March 13, 2003
De-Stress the Simcha
On Monday evening, we will celebrate Purim, the holiday that commemorates the liberation of the Jews in ancient Persia, and reminds us of the triumph of Queen Esther and her uncle, Mordecai, over Haman, the wicked prime minister.
Purim is traditionally a time when families come together and celebrate the holiday with a menu of dairy foods, veggies, nuts and seeds of all kinds because, as the story states, Esther did not eat meat while in the king's court.
This year I will serve some family favorites that I recently taught at a cooking class for the University of Judaism. My students were enthusiastic and they loved the Beet Borscht and Blintzes, the traditional dishes that I usually prepare for Purim.
The Sweet and Sour Beet Borscht is easy to make. It can be prepared several days ahead, served hot or cold and garnished with sour cream or sliced cucumbers. The addition of balsamic vinegar in the recipe instead of the usual lemon juice heightens the sweet-and-sour flavor.
Blintzes are very versatile, depending on the filling, they can be served as an appetizer, a main course or for dessert. In class, I demonstrated how to prepare blintzes with the traditional hoop cheese mixture, fry and serve them with sour cream and preserves. Using the same blini recipe, but filled with ricotta cheese and spinach, they are baked and served with a tomato sauce similar to Italian Crispelle. Both recipes can be made in advance, filled, folded and refrigerated or frozen until ready to heat and serve.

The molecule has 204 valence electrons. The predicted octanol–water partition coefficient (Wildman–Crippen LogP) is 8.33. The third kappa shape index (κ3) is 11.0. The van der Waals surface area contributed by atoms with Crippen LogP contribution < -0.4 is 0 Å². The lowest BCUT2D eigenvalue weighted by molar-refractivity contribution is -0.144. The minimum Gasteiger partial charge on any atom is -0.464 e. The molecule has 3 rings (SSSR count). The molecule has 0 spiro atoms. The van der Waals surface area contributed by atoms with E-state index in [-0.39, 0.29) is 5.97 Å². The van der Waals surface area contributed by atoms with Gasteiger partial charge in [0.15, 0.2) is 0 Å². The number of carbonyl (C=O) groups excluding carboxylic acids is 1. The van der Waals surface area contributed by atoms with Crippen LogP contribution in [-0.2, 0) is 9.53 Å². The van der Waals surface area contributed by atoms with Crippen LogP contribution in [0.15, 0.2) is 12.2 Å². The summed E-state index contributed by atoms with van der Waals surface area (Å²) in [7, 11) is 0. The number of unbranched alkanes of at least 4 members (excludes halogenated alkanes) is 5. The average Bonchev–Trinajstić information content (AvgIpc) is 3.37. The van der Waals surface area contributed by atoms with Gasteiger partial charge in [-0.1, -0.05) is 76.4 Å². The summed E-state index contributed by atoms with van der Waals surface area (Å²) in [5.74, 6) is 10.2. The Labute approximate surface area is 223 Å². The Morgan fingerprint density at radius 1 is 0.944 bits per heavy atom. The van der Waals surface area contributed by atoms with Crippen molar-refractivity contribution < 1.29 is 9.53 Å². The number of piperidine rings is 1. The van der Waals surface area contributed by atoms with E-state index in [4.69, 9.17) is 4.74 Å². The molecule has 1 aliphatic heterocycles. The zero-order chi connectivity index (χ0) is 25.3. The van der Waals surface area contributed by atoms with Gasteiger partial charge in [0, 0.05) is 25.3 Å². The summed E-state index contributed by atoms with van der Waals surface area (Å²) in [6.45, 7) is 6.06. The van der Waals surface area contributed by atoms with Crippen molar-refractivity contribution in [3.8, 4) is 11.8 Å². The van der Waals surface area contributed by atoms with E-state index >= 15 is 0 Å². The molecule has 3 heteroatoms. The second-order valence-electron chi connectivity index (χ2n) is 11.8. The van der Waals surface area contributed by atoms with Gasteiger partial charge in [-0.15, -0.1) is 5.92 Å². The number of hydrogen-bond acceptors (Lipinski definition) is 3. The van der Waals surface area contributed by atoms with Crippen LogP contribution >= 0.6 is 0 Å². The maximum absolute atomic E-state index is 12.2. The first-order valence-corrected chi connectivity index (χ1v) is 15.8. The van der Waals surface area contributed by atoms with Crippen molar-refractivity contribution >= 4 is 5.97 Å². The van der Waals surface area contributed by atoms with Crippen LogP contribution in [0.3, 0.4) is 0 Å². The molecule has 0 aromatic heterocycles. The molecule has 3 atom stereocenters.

During the class, the students made hamantaschen, the traditional Purim pastry that is combined with either poppy seed, prune or a chocolate-nut filling. But, for a contemporary American version, I often fill the hamantaschen with peanut butter and jelly, a favorite of my children and grandchildren.
A Purim custom still observed is called shalach manot (the giving of food). Just pack your delicious Hamantaschen in colorful gift boxes and share them with family and friends.
Sweet and Sour Beet Borscht
1 pound beets (about 4 medium), tops removed, peeled and shredded
6 cups water
2 tablespoons unsalted butter or nondairy margarine
1 medium onion, finely chopped
1Â¼4 cup firmly packed dark brown sugar
1Â¼4 cup balsamic vinegar
Salt, to taste
Freshly ground black pepper, to taste
Sour cream, for garnish
Sliced or diced cucumber, optional
Â Place beets in a large nonreactive pot and add water. Bring to a boil, reduce heat and simmer until tender, about 30 minutes.
In a small skillet, heat butter over medium heat and sauté onion until softened, about five minutes. Add brown sugar and cook, stirring constantly, about three minutes. Add to cooked beets along with balsamic vinegar. Bring to a boil, reduce heat and simmer stirring occasionally, about 20 minutes. Season with salt and pepper to taste.
To serve, ladle the soup into cups or soup bowls. Top each with a dollop of sour cream and cucumber if desired.
Usually cheese blintzes are rolled into an oval shape, but I like to fold the pancake over the filling like an envelope so the result is a flat blintz. This makes them much easier to fry, and the sour cream and preserves can't roll off the top of the blintzes.
1 cup flour
1Â¼4 teaspoon salt
13Â¼4 cups milk
2-3 tablespoons melted unsalted butter
1 tablespoon brandy
Cheese Filling (recipe follows)
Butter for frying
Â In the bowl of an electric mixer, combine flour and salt. Blend together eggs and milk and add to flour mixture a little at a time, blending after each addition, beating until smooth. Stir in 1 tablespoon of the melted butter and brandy. Put through a fine strainer to avoid a lumpy dough. Cover with plastic wrap and chill for 30 minutes.
Prepare the cheese filling, cover and refrigerate.